Call FREE 0800 376 0150

Two-fifths of cyclists do not feel safe in UK’s cycle lanes

Many UK cyclists do not feel safe cycling on our roads, according to new research from National Accident Helpline.

Share this story

24 October 2014 / by National Accident Helpline Communications / community-news

UK cyclists do not feel safe cycling on our roads, according to new research from National Accident Helpline, the UK’s most experienced claims company. This comes at a time where cycling in the UK is on a massive high, boosted by our 2012 Olympic success and the national enthusiasm from hosting the Tour de France this year.

The research revealed that two fifths (42%) of cyclists do not feel safe cycling in designated cycle lanes and over half (53%) feel nervous when cycling in the dark.

The findings coincide with the end of British Summer Time this weekend, with days getting shorter and evenings darker as the clocks go back. According to Transport for London, over a third of cyclists are injured in the early hours of the evening. In Greater London, up to 34% of cyclists were injured around dusk between 4pm and 8pm.

Despite worries about cycle safety, over a fifth (22%) of respondents said they listen to music when cycling, adding an additional distraction to their journey.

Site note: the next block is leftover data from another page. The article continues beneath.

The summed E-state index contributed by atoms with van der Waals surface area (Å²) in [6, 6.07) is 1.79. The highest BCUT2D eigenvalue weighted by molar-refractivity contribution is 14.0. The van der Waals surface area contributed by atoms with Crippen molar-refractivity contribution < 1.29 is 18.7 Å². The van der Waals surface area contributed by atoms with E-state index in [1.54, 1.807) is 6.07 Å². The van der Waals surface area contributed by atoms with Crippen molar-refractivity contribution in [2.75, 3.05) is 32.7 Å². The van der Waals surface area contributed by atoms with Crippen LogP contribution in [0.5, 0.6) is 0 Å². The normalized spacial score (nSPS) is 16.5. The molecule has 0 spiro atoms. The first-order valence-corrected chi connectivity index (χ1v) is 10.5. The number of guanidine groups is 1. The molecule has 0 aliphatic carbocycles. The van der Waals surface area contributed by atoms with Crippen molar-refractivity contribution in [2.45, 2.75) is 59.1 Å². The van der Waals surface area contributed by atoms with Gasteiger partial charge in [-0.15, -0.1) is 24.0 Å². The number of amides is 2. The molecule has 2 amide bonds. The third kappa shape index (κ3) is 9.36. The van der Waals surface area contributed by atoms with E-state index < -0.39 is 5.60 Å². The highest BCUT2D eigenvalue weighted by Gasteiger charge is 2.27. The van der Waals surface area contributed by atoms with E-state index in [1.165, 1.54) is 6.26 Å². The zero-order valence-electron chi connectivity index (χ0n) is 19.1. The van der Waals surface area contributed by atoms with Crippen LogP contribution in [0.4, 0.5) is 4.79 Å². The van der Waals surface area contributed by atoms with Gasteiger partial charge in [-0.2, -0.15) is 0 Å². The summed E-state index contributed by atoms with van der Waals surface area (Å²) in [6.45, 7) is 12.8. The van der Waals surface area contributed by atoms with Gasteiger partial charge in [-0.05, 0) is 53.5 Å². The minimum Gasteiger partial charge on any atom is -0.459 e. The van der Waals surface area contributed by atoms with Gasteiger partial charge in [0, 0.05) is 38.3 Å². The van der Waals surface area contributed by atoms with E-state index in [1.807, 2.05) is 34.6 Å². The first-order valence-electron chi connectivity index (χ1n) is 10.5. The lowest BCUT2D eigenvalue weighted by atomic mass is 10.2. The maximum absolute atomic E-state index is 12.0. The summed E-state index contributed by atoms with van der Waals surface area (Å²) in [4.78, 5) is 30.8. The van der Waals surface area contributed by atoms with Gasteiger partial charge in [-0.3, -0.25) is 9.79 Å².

With the research revealing how nervous cyclists feel when cycling in the dark and the increased vulnerability that winter brings, here are our recommendations to make sure you stay safe:

• Light up: make sure your bike has good lights, fitted where they can be seen. It is illegal to cycle in the dark without a white front light, a red back light and a red reflector at the back. This is, however, the minimum requirement for lighting; it would be wise to invest in more. It’s also a good idea to carry spare batteries and/or back-up lights with you in case they run out when you’re cycling.

• Be seen: wear reflective clothing. It is incredibly important to stand out so that you can be seen. As well as specialist bike clothing with reflective elements, wear neon and white items, such as a high-vis vest. If you are cycling with a backpack, try using a fluorescent one. Stick to well-lit routes, if you can.

• Avoid hazards: it is obviously much harder to spot hazards in the dark. As well as other approaching vehicles, look out for uneven surfaces and potholes, animals and pedestrians in dark clothing. Watch out for slippery leaves in autumn, and black ice on the roads as temperatures drop. Take extra caution if you are trying a new route. Avoid wearing headphones as they will act as an extra hazardous distraction.

Russell Atkinson, Chief Executive Officer of National Accident Helpline and a keen cyclist, said:

"More and more Britons are following Bradley Wiggins and getting inspired by the Tour de France to hop on a bike. Unfortunately this rise has been accompanied by a sense of nervousness when it comes to road cycling.

“As the nights draw in and winter approaches, this is the perfect time to tackle that anxiety by ensuring that you are prepared for cycling in the dark. As long as you take the necessary steps to ensure you are well prepared and keep your wits about you, there is no reason why the winter should be a hindrance”.


More from this category